When I look back over the long history that Bissell Centre has in supporting vulnerable citizens in the City of Edmonton, I am honoured and grateful for the opportunity to stand together with many, many other leaders, staff members, donors, and volunteers who have contributed to making a difference in their community and changing lives for over a century.
Over the past three years, I have had the great privilege of working closely with our former CEO Mark Holmgren. Bissell Centre experienced tremendous growth during Mark’s time with us and I am thankful for the opportunity that I had to learn from Mark and be part of the innovative initiatives that he led us through during his time with us.
As one person commented to me, those are big shoes to fill – figuratively and literally!
Humour aside, this is a true statement but I am able to move forward with confidence not only because of my own leadership experience and successes, but fundamentally and more importantly, because we have an incredibly talented team of staff and volunteers who are passionate about ending poverty in our community. It is they who truly make Bissell Centre the amazing organization that it is.
Who I Am
I came to Bissell Centre having worked for most of my career in non-profit agencies that were committed to supporting families and individuals realize their hopes and aspirations. Over those many years in leadership roles, I began to form and understand which values were important to me personally and professionally. As I learned more about Bissell Centre, it did not take me long to realize that my core values were closely aligned with the organization’s.
Respect, diversity, inclusion, integrity, compassion – these are the things that define what an organization is, rather than what it does. At Bissell Centre, it became clear to me that these values are not simply words on a webpage; they are characteristics that we seek to live out on a daily basis regardless of our role.
Personally, I am as concerned about who I am, and not just with what I do. To put it differently, who we are on the journey is as important as the end we are moving towards. As a father of three, I am reminded of the importance of this daily, as my children pick up my values (and at times my bad habits!), from seeing how I approach life on a day to day basis. Staying true to our values can be hard work, but in the end, the effort is worth it.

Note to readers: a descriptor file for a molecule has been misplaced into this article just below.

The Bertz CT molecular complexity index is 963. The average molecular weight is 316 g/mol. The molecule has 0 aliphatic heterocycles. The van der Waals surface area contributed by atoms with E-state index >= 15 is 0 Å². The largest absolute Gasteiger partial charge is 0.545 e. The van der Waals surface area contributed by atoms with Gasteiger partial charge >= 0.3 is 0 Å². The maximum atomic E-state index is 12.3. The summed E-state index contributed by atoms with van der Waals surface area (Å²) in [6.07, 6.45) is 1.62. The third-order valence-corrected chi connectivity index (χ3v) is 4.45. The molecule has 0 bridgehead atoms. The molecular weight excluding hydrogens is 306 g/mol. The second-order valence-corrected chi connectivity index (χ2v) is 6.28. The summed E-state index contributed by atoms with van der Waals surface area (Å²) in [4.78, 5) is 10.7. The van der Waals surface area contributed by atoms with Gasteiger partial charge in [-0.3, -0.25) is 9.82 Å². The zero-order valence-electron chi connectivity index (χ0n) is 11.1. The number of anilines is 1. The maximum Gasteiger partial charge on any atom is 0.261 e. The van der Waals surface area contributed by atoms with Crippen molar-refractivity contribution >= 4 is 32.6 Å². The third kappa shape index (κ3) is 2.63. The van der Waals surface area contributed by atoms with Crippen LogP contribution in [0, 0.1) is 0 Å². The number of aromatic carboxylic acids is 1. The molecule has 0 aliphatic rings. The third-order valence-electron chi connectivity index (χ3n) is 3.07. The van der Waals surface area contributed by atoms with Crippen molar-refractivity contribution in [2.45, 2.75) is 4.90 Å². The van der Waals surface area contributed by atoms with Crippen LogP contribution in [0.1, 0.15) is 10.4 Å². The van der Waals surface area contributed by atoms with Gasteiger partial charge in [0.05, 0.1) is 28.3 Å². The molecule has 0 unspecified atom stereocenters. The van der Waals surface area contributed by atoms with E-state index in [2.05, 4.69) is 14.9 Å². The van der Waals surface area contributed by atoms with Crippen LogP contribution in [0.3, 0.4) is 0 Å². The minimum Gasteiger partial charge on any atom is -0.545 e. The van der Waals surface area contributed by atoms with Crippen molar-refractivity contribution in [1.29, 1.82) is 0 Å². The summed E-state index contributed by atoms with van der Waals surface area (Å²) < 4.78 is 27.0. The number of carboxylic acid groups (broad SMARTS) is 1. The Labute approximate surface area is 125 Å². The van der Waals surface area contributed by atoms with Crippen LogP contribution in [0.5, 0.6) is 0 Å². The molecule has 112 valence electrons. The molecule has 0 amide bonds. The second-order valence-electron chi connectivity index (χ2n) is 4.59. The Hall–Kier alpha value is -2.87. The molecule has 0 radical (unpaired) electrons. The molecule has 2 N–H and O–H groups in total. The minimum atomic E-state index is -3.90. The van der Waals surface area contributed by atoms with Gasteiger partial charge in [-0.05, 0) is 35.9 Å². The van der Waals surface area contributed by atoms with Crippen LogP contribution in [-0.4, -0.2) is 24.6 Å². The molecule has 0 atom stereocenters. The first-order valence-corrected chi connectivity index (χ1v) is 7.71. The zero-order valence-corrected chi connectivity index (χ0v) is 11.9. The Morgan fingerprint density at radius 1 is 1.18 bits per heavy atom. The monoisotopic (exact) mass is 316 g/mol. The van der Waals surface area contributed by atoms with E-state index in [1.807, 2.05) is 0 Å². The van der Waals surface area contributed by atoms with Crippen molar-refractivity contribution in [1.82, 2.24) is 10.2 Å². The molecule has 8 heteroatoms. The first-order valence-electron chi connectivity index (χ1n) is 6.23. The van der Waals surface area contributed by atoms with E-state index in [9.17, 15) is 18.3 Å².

The Harsh Reality
As I think of my own children, I cannot help but reflect on the many children who are faced daily with the harsh realities of poverty here in Edmonton. I still find myself shocked at the significant numbers of families and children who find themselves lacking their fundamental needs. Consider this quote from End Poverty Edmonton:
This was data from 2012, before the recent slide of oil prices and the resulting economic challenges for many in our community. I am afraid to think of what those numbers would be today!
This sobering reality presents a significant challenge to all of us. But it also provides an opportunity. It is in this moment, perhaps more than any other, that we need to join together and come alongside our neighbours, our friends, and family members to join in the long history of those who have taken action to make a difference and bring hope of a brighter future.
This is why I am working with our team here at Bissell Centre to expand the services that we provide to families and children. It is why we are seeking to expand our Community Bridge Program, which helps prevent evictions for families and individuals.
Our Bold Vision
A number of years ago, Bissell Centre adopted a bold new vision, the elimination of poverty in our community. This was at a time when conversations were focused on the reduction or management of poverty. The idea of ending poverty seemed ludicrous to some – the problem was too big, too complex. Some have said it cannot be done. But this also what many told the Wright Brothers about building an airplane.
To believe that poverty is a foregone conclusion is to give up on what might be and preclude us from taking concrete actions that might actually bring the seemingly impossible closer to reality. How many iterations of the filament did Edison have to attempt before he was successful at creating an effective working lightbulb? Where would we be today if he hadn’t been driven by a deep belief that creating an electrical light was in fact possible? Doing something great is never easy. By definition, a great accomplishment is only great because it was so difficult.
In order for us to make the impossible possible, we need to begin with the belief that we can make a difference, we can succeed, and then we need to take concrete steps towards that end. Whether they are big or small, all of those steps joined together begin to form a movement, a wave of support and engagement that can change the tide and make the impossible possible.
Walk with us.
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Gary St. Amand
Interim CEO – Bissell Centre